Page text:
South Africa’s Western Cape Province is a haven for hikers, campers, and all the other outdoor lovers. The governmental organization South African National Parks has done a flawless job to preserve the nature reserves in the province while keeping them open to the public. That’s why; there are several iconic hikes of varying lengths and difficulties all around Western Cape. Let’s take a look at them.
Jonkershoek Nature Reserve
The Jonkershoek Nature Reserve lies above the Jonkershoek Valley in Stellenbosch. The 17 km-long trail has a panoramic path that circles the valley. It is a bit strenuous due to the inclination and occasional slippery rocks, but the view of the valley from the summit of Guardian Peak (1227 km) is extraterrestrial. On a fully sunny day, you can even see Table Mountain and the city of Cape Town. Due to the four rivers intersecting in the area, there are many rock pools and hidden waterfalls, so make sure to bring a swimsuit.
Being just over an hour of drive away from Cape Town, Leopard’s Kloof is easily accessible from Cape Town. Located in the quaint coastal town of Betty’s Bay, this trail is part of the Harold National Botanical Gardens. It is only 1.5 km long one way and much more flat than many of the hikes listed here. Still, it has so much to offer, such as Leopard’s Kloof Waterfall, yellowwood trees, and stunning coastal views of the Atlantic Ocean. People with any fitness level can complete this hike and enjoy its hidden treasures.
Cederberg Nature Reserve one of the largest nature reserves in the province and the country. The nature reserve is only 200 km away from Cape Town, and ideal for weekend getaways. The wilderness covers a large portion of the Western Cape and comprises many hiking trails leading you to waterfalls, rock pools, colorful sandstones, and peaks overlooking the Cederberg Mountain Range. One particular hike called Wolfberg Arch will take you to a giant rock in the shape of an arch. The trail was shut down for almost two years due to a destructive fire but has recently reopened. The moderate-level hike takes four hours one way, so we recommend that you start early to get back before the dark. Also, don’t forget to look out for prehistoric Bushmen paintings inside small caves along the way.
Whale Coast Hiking Trail
Opened to the public in 2002, Whale Trail has been one of the most popular coastal long hikes in South Africa. It stretches 55 km between the towns of Potberg to Koppie Allen and takes five days to complete. There are luxurious cottages for overnight stays, and your luggage will be transported from one to the next so that you won’t have to carry them all the way. It’s a perfect combination of coastal and mountain hiking, usually at a moderate level except for the slightly inclined 15 km in the beginning. The highlight, as the name suggests, is the Southern Right Whale found in high numbers near the coast. During the peak season (September and October), you can spot dozens of them at the same time.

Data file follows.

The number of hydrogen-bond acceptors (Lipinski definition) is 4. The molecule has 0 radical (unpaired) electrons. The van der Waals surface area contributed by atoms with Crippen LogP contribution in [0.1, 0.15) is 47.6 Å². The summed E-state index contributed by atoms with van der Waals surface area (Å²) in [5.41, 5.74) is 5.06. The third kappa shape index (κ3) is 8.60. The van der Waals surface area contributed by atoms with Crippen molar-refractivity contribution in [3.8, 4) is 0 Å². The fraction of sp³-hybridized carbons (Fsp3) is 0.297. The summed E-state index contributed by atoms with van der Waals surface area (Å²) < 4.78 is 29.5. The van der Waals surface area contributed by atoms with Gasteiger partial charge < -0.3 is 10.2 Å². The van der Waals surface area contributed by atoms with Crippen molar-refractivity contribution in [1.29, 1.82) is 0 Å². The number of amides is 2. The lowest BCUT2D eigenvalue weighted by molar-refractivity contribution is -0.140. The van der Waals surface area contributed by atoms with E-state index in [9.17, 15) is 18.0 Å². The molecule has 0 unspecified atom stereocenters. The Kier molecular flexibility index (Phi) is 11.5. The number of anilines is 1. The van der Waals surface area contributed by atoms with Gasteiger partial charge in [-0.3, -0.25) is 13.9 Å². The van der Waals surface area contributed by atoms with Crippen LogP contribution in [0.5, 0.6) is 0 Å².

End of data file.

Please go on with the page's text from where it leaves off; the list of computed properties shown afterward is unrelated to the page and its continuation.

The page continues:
Kogelberg Nature Reserve
Kogelberg has a hiking trail that is exceptionally popular amongst Capetonians. Crystal Pools is a set of nine natural rock pools connected via short hiking trails. All you have to do is book your spot in advance. The admin of the nature reserve allows only twenty-five people per day, and the permits get sold out weeks in advance. Once you book your spot, you are in for a hike full of rewarding and refreshing rock pools. Don’t forget to bring your swimsuit, food, and refreshments for a quiet picnic by one of the rockpools.
The hiking trail starts near the scenic Bainskloof Pass, one of the first passes built in South Africa. There is a small fee that you have to pay at the entrance of Bainskloof River Lodge. Then, the 6 km long trail is all yours. The trail goes parallel to the Witte River, where you sometimes even have to cross the river to continue. We would strongly encourage you to leave your electronics at the entrance, or take a waterproof zip-lock with you, as the river crossings can be challenging. Also, you need to watch your steps around slippery rocks. Just like Kogelberg Nature Reserve, Bainskloof will reward your physical effort with a refreshing swim in the river.
Heidelberg Nature Reserve
Overlooking False Bay in Somerset West, Heidelberg Nature Reserve is far enough from the buzzing crowd of Cape Town but also close enough that you won’t have to drive for hours. The nature reserve consists of several hiking trails around the Heidelberg Mountain. Some of them are only 2-3 km, while others can take up to seven hours. Regardless of the path you choose, you are likely to embark on a small scale safari tour, with lots of indigenous plants, amphibians, birds, and mammals to check out.
Swellendam Hiking Trail
Swellendam is one of the oldest and most picturesque towns in South Africa. The town itself is an open-air museum with over 50 historical sites to visit. That’s not all; the vicinity of Swellendam is a protected area with overnight hiking options. These hikes are more challenging than the other ones on the list, but there are many overnight huts to spend the night. Although the area suffers from drought in summer and can get extremely hot, there are many waterfalls and rock pools to keep you cool.